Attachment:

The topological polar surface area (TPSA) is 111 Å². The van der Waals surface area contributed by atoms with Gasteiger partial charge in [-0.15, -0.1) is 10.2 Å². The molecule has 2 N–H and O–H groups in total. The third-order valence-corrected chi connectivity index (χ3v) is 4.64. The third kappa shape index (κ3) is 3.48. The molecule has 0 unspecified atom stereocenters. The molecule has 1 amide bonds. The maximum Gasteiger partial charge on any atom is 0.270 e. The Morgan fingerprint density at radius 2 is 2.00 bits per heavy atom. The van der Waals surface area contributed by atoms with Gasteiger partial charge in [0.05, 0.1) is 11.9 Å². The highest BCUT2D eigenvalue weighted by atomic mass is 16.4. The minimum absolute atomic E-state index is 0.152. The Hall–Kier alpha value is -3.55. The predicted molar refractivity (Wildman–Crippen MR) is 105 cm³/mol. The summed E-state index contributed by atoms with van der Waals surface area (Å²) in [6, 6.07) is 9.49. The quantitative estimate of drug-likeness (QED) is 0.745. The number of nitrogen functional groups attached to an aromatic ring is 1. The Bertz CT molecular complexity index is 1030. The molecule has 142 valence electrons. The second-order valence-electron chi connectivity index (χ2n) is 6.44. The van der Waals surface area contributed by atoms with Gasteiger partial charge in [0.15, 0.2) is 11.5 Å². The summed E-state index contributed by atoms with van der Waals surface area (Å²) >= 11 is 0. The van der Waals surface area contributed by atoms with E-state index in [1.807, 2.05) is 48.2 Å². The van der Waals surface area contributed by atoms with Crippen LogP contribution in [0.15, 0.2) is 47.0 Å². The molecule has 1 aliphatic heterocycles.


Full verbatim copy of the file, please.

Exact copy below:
The topological polar surface area (TPSA) is 111 Å². The van der Waals surface area contributed by atoms with Gasteiger partial charge in [-0.15, -0.1) is 10.2 Å². The molecule has 2 N–H and O–H groups in total. The third-order valence-corrected chi connectivity index (χ3v) is 4.64. The third kappa shape index (κ3) is 3.48. The molecule has 0 unspecified atom stereocenters. The molecule has 1 amide bonds. The maximum Gasteiger partial charge on any atom is 0.270 e. The Morgan fingerprint density at radius 2 is 2.00 bits per heavy atom. The van der Waals surface area contributed by atoms with Gasteiger partial charge in [0.05, 0.1) is 11.9 Å². The highest BCUT2D eigenvalue weighted by atomic mass is 16.4. The minimum absolute atomic E-state index is 0.152. The Hall–Kier alpha value is -3.55. The predicted molar refractivity (Wildman–Crippen MR) is 105 cm³/mol. The summed E-state index contributed by atoms with van der Waals surface area (Å²) in [6, 6.07) is 9.49. The quantitative estimate of drug-likeness (QED) is 0.745. The number of nitrogen functional groups attached to an aromatic ring is 1. The Bertz CT molecular complexity index is 1030. The molecule has 142 valence electrons. The second-order valence-electron chi connectivity index (χ2n) is 6.44. The van der Waals surface area contributed by atoms with Gasteiger partial charge in [0.15, 0.2) is 11.5 Å². The summed E-state index contributed by atoms with van der Waals surface area (Å²) >= 11 is 0. The van der Waals surface area contributed by atoms with E-state index in [1.807, 2.05) is 48.2 Å². The van der Waals surface area contributed by atoms with Crippen LogP contribution in [0.15, 0.2) is 47.0 Å². The molecule has 1 aliphatic heterocycles.